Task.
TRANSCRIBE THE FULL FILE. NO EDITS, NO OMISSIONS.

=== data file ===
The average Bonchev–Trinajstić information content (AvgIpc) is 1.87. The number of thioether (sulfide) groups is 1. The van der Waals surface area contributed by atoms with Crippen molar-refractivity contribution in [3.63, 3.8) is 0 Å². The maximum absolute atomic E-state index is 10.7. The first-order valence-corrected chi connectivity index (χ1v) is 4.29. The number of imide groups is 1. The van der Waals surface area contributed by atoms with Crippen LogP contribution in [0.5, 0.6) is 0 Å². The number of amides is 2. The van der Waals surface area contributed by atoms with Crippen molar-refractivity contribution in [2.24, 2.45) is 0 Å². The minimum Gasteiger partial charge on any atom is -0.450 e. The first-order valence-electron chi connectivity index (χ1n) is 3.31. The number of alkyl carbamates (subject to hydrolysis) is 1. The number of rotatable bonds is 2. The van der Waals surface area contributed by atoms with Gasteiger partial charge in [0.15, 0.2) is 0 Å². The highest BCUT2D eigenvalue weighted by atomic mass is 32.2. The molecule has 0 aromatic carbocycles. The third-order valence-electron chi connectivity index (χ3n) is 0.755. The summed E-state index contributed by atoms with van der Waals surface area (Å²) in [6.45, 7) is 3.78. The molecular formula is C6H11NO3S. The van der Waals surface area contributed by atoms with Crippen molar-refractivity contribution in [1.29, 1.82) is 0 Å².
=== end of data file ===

The average Bonchev–Trinajstić information content (AvgIpc) is 1.87. The number of thioether (sulfide) groups is 1. The van der Waals surface area contributed by atoms with Crippen molar-refractivity contribution in [3.63, 3.8) is 0 Å². The maximum absolute atomic E-state index is 10.7. The first-order valence-corrected chi connectivity index (χ1v) is 4.29. The number of imide groups is 1. The van der Waals surface area contributed by atoms with Crippen LogP contribution in [0.5, 0.6) is 0 Å². The number of amides is 2. The van der Waals surface area contributed by atoms with Crippen molar-refractivity contribution in [2.24, 2.45) is 0 Å². The minimum Gasteiger partial charge on any atom is -0.450 e. The first-order valence-electron chi connectivity index (χ1n) is 3.31. The number of alkyl carbamates (subject to hydrolysis) is 1. The number of rotatable bonds is 2. The van der Waals surface area contributed by atoms with Gasteiger partial charge in [0.15, 0.2) is 0 Å². The highest BCUT2D eigenvalue weighted by atomic mass is 32.2. The molecule has 0 aromatic carbocycles. The third-order valence-electron chi connectivity index (χ3n) is 0.755. The summed E-state index contributed by atoms with van der Waals surface area (Å²) in [6.45, 7) is 3.78. The molecular formula is C6H11NO3S. The van der Waals surface area contributed by atoms with Crippen molar-refractivity contribution in [1.29, 1.82) is 0 Å².